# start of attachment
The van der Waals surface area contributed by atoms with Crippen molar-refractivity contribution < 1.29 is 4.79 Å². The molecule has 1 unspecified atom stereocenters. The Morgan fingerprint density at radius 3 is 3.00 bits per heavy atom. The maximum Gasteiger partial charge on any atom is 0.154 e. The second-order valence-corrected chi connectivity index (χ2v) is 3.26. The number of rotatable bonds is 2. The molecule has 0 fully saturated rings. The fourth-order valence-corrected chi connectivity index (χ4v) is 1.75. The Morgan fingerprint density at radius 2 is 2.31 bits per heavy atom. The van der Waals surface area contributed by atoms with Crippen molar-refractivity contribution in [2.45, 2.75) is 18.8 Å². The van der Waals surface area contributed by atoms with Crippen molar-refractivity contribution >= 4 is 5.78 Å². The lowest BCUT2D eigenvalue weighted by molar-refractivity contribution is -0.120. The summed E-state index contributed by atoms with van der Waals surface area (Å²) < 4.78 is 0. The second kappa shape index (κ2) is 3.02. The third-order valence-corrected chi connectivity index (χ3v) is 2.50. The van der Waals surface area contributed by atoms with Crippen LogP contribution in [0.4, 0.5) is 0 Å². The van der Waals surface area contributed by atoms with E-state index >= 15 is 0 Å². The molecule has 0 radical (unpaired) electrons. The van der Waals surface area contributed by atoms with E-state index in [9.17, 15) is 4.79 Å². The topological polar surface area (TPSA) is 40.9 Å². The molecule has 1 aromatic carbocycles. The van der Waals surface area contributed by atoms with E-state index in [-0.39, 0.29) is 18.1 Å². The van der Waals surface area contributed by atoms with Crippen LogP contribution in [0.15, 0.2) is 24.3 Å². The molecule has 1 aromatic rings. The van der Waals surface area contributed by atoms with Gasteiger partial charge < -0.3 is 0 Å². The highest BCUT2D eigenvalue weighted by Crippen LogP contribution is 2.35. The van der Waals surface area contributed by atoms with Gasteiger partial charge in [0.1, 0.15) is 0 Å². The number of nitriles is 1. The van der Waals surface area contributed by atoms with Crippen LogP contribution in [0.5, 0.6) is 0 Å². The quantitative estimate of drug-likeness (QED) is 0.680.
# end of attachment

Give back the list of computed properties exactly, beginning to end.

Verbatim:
The van der Waals surface area contributed by atoms with Crippen molar-refractivity contribution < 1.29 is 4.79 Å². The molecule has 1 unspecified atom stereocenters. The Morgan fingerprint density at radius 3 is 3.00 bits per heavy atom. The maximum Gasteiger partial charge on any atom is 0.154 e. The second-order valence-corrected chi connectivity index (χ2v) is 3.26. The number of rotatable bonds is 2. The molecule has 0 fully saturated rings. The fourth-order valence-corrected chi connectivity index (χ4v) is 1.75. The Morgan fingerprint density at radius 2 is 2.31 bits per heavy atom. The van der Waals surface area contributed by atoms with Crippen molar-refractivity contribution in [2.45, 2.75) is 18.8 Å². The van der Waals surface area contributed by atoms with Crippen molar-refractivity contribution >= 4 is 5.78 Å². The lowest BCUT2D eigenvalue weighted by molar-refractivity contribution is -0.120. The summed E-state index contributed by atoms with van der Waals surface area (Å²) < 4.78 is 0. The second kappa shape index (κ2) is 3.02. The third-order valence-corrected chi connectivity index (χ3v) is 2.50. The van der Waals surface area contributed by atoms with Crippen LogP contribution in [0.4, 0.5) is 0 Å². The van der Waals surface area contributed by atoms with E-state index >= 15 is 0 Å². The molecule has 0 radical (unpaired) electrons. The van der Waals surface area contributed by atoms with E-state index in [9.17, 15) is 4.79 Å². The topological polar surface area (TPSA) is 40.9 Å². The molecule has 1 aromatic carbocycles. The van der Waals surface area contributed by atoms with E-state index in [-0.39, 0.29) is 18.1 Å². The van der Waals surface area contributed by atoms with Crippen LogP contribution in [0.15, 0.2) is 24.3 Å². The molecule has 1 aromatic rings. The van der Waals surface area contributed by atoms with Gasteiger partial charge < -0.3 is 0 Å². The highest BCUT2D eigenvalue weighted by Crippen LogP contribution is 2.35. The van der Waals surface area contributed by atoms with Gasteiger partial charge in [0.1, 0.15) is 0 Å². The number of nitriles is 1. The van der Waals surface area contributed by atoms with Crippen LogP contribution in [0.5, 0.6) is 0 Å². The quantitative estimate of drug-likeness (QED) is 0.680.